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Home page > PhD fellowships > Previous Calls > Proposed PhD subjects 2013-2016 > Amplitudes and Integrability in supersymmetric gauges theories

Amplitudes and Integrability in supersymmetric gauges theories

by Yannis Karyotakis - 25 February 2013

Topics :  Amplitudes and integrability in supersymmetric gauges theories
Proponents : Emeri Sokatchev 
Address : LAPTH - 9 chemin de Bellevue - BP 110 - 74941 Annecy-le-Vieux cedex
Phone : +33 4 50 09 17 95 
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In the past few years several remarkable developments took place opening new perspectives in the study of scattering amplitudes. It is now possible to obtain higher-order results in perturbative gauge theory bypassing the inefficient Feynman diagram expansion. Most of this concerned the maximally supersymmetric N=4 Yang-Mills theory. Although the N=4 SYM Lagrangian differs from that of QCD, the two gauge theories share many common features. Understanding the properties and developing new calculation methods for N=4 SYM has direct relevance for QCD and for the Standard Model.
A surprising connection between gluon scattering amplitudes in N=4 SYM at strong coupling and string theory was discovered and then extended to weak coupling, as a duality between scattering amplitudes and light-like Wilson loops. This is very strong evidence for integrability of planar N=4 SYM. Integrable models are common in two-dimensional theories. We can now say that N=4 SYM is an excellent candidate for a completely integrable four-dimensional system. An example is the so-called cusp anomalous dimension, an observable appearing in many physical processes. An integral equation for the cusp anomalous dimension as a function of the coupling was derived. It interpolates smoothly between weak and strong coupling. If N=4 SYM is integrable, it has to do with hidden dynamical symmetries. An encouraging example is the surprising dual superconformal symmetry of the N=4 SYM planar scattering amplitudes. Another aspect of integrability is the planar spectrum of anomalous dimensions of Wilson operators. It is integrable up to 4 loops, and there are many signs that this persists to all orders. Especially interesting would be to see the origins of integrability on the gauge side and the way how countless non-trivial planar Feynman graphs could be summed in such a concise way. This could also lead to the verification of the whole hypothesis of the AdS/CFT correspondence.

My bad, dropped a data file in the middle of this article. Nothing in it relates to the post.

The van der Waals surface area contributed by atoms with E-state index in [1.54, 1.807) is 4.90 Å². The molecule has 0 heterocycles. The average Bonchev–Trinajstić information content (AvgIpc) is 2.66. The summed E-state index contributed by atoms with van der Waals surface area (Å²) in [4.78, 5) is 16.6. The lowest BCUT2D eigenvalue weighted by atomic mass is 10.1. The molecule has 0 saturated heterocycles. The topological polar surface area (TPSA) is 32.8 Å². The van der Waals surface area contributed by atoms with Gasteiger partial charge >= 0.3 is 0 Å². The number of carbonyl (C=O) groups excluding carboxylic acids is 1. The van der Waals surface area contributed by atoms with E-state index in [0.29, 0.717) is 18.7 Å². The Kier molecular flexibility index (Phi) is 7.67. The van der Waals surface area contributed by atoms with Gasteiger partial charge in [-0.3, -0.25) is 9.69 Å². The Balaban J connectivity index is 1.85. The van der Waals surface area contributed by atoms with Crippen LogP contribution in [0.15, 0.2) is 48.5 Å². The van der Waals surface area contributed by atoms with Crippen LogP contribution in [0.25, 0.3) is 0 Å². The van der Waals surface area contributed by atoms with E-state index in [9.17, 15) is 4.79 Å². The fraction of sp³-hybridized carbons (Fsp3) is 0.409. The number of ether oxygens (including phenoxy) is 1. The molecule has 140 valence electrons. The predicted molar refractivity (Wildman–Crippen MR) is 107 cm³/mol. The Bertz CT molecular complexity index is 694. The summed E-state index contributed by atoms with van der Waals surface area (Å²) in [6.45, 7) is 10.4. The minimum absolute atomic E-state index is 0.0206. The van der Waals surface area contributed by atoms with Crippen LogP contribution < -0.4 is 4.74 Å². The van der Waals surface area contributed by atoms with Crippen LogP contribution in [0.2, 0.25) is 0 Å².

Gravity scattering amplitudes can be computed as squares of Yang-Mills amplitudes, therefore the special features of the latter are bound to have interesting consequences for quantum (super)gravity. 
The proposed subject is not only on mathematical physics. In particular, the so-called BFKL limit of N=4 SYM is identical to that of QCD, suggesting an interesting perspective of application of SYM integrability to hadron physics. Some of the above results have already found applications to the practical problem of computing the Standard Model background for the CERN Large Hadron Collider. The LHC is expected to uncover the mechanism of the electroweak symmetry breaking, through the search of the Higgs boson and the discovery of new physics. However, this will only be possible if one has good predictions of the rates for the standard model processes that would often overwhelm the signatures of the new physics. The predictions require very heavy calculations at tree level and beyond. Higher-order contributions involve loop corrections and contributions with extra real emissions. Their practical calculation is a heavily time consuming task, for which an efficient automation exploiting an improved knowledge of the properties of the amplitudes is urgently needed.